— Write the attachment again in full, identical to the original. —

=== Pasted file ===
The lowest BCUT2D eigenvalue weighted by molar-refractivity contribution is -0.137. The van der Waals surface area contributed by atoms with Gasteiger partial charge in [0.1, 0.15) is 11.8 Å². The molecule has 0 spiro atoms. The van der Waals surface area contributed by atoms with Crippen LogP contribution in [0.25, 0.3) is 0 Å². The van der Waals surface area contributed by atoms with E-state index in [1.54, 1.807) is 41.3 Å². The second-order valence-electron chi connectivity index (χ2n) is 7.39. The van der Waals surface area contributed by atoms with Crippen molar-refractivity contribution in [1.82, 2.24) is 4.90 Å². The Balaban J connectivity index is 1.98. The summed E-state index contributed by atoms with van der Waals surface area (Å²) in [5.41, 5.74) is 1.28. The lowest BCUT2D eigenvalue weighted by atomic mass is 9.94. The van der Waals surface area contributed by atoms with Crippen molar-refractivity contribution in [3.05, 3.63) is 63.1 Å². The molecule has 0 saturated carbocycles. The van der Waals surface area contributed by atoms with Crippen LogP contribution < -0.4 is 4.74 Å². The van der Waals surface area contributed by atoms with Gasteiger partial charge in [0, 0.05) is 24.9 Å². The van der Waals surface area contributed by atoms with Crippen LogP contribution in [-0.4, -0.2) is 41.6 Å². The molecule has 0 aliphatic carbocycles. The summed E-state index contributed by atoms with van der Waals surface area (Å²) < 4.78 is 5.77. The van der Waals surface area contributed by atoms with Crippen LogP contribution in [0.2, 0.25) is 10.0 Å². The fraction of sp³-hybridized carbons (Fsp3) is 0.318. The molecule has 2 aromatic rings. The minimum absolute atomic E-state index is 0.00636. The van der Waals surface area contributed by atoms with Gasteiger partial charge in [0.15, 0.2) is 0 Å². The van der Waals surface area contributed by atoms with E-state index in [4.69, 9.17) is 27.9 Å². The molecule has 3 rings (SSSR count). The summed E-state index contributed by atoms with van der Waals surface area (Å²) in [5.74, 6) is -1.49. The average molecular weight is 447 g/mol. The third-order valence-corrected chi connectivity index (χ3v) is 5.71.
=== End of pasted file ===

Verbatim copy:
The lowest BCUT2D eigenvalue weighted by molar-refractivity contribution is -0.137. The van der Waals surface area contributed by atoms with Gasteiger partial charge in [0.1, 0.15) is 11.8 Å². The molecule has 0 spiro atoms. The van der Waals surface area contributed by atoms with Crippen LogP contribution in [0.25, 0.3) is 0 Å². The van der Waals surface area contributed by atoms with E-state index in [1.54, 1.807) is 41.3 Å². The second-order valence-electron chi connectivity index (χ2n) is 7.39. The van der Waals surface area contributed by atoms with Crippen molar-refractivity contribution in [1.82, 2.24) is 4.90 Å². The Balaban J connectivity index is 1.98. The summed E-state index contributed by atoms with van der Waals surface area (Å²) in [5.41, 5.74) is 1.28. The lowest BCUT2D eigenvalue weighted by atomic mass is 9.94. The van der Waals surface area contributed by atoms with Crippen molar-refractivity contribution in [3.05, 3.63) is 63.1 Å². The molecule has 0 saturated carbocycles. The van der Waals surface area contributed by atoms with Crippen LogP contribution < -0.4 is 4.74 Å². The van der Waals surface area contributed by atoms with Gasteiger partial charge in [0, 0.05) is 24.9 Å². The van der Waals surface area contributed by atoms with Crippen LogP contribution in [-0.4, -0.2) is 41.6 Å². The molecule has 0 aliphatic carbocycles. The summed E-state index contributed by atoms with van der Waals surface area (Å²) < 4.78 is 5.77. The van der Waals surface area contributed by atoms with Crippen LogP contribution in [0.2, 0.25) is 10.0 Å². The fraction of sp³-hybridized carbons (Fsp3) is 0.318. The molecule has 2 aromatic rings. The minimum absolute atomic E-state index is 0.00636. The van der Waals surface area contributed by atoms with Gasteiger partial charge in [0.15, 0.2) is 0 Å². The van der Waals surface area contributed by atoms with E-state index in [4.69, 9.17) is 27.9 Å². The molecule has 3 rings (SSSR count). The summed E-state index contributed by atoms with van der Waals surface area (Å²) in [5.74, 6) is -1.49. The average molecular weight is 447 g/mol. The third-order valence-corrected chi connectivity index (χ3v) is 5.71.